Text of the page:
“The better the writer, the easier it looks.”
“Easy reading is damn hard writing.”
I love these two quotes! Between them lies the place of tension where creation takes place. Think of any writer you adore. Do you remember that feeling of opening the pages of one of their books and being swept away on a wave of words? How effortlessly we readers enter the world that a gifted writer creates for us — and how much hard writing is involved in fashioning that world for our delight and discovery!
Consider the opening of that amazing, ever-fresh Gothic romance, Wuthering Heights: “1801 — I have just returned from a visit to my landlord — the solitary neighbor that I shall be troubled with. This certainly is a beautiful country! In all England, I do not believe I could have fixed on a situation so completely removed from the stir of society. A perfect misanthropist’s Heaven — and Mr. Healthcliff and I are such a suitable pair to divide the desolation between us. A capital fellow!”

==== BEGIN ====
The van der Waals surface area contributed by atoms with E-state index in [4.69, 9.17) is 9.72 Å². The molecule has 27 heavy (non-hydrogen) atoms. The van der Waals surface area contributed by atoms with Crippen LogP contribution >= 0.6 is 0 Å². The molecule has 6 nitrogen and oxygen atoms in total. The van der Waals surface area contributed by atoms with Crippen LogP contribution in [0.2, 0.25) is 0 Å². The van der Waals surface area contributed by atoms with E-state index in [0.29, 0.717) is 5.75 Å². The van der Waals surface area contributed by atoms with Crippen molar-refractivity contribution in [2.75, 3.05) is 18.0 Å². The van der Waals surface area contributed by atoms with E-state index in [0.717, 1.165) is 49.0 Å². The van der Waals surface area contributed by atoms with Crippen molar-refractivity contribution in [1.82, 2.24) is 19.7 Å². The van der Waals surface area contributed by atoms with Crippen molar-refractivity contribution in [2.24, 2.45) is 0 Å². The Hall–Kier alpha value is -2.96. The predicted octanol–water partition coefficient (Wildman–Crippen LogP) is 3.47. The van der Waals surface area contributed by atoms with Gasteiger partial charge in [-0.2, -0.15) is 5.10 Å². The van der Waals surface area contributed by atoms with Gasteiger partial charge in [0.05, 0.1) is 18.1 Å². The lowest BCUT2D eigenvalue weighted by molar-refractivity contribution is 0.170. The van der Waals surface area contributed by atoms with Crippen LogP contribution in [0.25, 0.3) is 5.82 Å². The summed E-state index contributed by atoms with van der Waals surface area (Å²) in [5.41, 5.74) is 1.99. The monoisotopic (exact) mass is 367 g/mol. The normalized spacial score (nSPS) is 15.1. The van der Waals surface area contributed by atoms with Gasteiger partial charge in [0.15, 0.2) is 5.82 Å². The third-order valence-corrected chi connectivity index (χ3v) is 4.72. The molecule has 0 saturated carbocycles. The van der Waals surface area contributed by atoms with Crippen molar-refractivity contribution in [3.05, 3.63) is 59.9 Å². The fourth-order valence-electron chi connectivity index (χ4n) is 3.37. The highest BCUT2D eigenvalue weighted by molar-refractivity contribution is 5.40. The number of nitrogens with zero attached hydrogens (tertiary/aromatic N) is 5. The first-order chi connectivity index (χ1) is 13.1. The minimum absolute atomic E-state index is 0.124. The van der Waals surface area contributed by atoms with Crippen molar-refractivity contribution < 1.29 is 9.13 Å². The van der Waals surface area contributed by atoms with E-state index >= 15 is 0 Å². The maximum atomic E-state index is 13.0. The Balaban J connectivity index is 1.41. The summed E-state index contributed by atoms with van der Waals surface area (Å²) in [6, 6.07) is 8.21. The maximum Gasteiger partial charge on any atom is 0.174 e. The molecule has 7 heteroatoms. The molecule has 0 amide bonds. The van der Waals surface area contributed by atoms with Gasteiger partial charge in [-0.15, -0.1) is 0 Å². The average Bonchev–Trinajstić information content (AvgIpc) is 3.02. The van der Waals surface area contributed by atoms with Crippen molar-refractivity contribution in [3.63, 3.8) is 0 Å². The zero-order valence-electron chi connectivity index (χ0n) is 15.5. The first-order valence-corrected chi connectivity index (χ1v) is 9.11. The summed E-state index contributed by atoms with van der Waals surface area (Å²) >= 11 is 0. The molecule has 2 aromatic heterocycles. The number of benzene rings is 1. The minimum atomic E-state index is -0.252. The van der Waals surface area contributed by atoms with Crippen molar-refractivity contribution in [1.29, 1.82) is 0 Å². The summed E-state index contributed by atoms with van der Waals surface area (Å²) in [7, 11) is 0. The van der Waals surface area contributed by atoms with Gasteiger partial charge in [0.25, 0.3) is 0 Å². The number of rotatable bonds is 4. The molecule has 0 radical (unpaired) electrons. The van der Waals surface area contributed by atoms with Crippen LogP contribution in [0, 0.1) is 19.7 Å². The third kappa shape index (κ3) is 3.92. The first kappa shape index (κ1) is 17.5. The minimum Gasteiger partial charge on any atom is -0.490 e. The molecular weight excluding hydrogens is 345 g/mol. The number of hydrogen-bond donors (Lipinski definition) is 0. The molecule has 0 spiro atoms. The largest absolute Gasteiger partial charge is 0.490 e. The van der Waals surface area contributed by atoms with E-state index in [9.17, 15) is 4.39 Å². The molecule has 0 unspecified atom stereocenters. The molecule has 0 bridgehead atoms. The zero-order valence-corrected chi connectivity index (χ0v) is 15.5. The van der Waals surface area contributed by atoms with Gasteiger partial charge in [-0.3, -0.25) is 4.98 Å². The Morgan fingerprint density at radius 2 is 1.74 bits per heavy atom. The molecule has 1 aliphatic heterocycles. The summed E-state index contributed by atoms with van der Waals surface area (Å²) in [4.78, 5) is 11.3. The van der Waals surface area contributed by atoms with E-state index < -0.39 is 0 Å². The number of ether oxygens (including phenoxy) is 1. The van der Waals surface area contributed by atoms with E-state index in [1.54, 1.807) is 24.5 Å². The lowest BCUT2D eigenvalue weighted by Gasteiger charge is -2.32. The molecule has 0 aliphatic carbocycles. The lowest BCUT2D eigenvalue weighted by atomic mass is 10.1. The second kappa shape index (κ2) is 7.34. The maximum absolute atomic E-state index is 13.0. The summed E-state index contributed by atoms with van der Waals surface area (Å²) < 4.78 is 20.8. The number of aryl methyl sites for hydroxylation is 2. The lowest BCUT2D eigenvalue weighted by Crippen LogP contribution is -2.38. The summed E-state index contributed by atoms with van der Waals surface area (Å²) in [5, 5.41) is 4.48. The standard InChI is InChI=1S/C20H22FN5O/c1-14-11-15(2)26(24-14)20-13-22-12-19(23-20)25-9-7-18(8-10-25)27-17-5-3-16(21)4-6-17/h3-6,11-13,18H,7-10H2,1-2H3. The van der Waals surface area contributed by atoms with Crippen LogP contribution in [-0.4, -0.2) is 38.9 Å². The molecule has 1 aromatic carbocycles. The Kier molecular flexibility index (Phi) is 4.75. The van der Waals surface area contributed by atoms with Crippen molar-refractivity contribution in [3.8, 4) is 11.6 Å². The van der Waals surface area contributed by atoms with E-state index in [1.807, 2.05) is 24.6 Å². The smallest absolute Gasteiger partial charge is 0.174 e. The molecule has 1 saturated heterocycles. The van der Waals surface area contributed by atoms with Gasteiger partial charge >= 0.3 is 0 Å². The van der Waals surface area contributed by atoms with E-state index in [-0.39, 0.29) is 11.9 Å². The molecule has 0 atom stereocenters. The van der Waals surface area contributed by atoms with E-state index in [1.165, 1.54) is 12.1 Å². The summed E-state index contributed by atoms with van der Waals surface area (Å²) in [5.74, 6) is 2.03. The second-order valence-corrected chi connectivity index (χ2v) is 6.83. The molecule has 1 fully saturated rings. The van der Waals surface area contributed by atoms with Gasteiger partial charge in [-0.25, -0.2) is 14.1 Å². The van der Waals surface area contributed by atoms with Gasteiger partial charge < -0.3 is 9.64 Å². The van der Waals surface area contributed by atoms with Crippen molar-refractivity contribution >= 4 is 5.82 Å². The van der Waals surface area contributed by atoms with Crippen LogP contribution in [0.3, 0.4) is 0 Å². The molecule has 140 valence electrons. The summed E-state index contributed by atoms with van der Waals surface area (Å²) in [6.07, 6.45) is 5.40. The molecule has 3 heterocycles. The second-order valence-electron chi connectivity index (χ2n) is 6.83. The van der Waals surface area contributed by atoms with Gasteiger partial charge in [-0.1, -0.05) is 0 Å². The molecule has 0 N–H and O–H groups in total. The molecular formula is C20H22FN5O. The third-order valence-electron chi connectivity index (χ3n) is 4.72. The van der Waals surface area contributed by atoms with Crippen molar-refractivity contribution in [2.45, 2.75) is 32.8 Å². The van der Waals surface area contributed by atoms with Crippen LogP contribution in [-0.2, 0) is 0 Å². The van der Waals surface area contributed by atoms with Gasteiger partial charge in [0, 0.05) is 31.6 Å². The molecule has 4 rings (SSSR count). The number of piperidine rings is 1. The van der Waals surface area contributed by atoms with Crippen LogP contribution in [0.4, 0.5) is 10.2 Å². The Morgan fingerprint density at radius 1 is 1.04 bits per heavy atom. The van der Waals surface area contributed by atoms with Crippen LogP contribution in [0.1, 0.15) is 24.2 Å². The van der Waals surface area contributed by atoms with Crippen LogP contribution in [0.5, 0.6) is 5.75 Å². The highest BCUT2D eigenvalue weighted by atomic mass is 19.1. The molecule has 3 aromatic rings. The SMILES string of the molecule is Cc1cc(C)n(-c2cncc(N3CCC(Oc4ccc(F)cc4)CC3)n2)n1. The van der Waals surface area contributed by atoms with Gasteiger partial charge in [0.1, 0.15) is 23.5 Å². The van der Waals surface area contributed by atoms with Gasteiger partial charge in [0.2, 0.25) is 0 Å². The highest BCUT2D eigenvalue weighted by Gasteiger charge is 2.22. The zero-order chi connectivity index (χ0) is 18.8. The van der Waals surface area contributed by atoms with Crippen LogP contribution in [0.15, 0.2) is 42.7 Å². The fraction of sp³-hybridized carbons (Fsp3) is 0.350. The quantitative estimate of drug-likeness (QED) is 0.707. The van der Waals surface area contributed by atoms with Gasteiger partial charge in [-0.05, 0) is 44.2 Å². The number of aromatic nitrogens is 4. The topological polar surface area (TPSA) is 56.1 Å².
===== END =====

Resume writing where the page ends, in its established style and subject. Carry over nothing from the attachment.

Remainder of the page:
How quietly and simply our brilliant Emily draws us into her dark and volcanic emotional world! We enter it through the eyes and sensibility of Mr. Lockwood, a naïve and self-satisfied observer who lulls us into complacency. What a shock we’re all in for!
What an artful, seductive beginning: Our clever author could have started her story in a storm on the heath or with those icy, ghostly fingers of Catherine rapping on the window. But she didn’t. Was crafting this misleadingly calm opening “hard writing” for Emily? There’s no way to know. But I have to believe that her smooth, enthralling prose is the culmination of many hours of patient and painstaking wordsmithing. Emily only wrote one book — ah, but what a glorious story!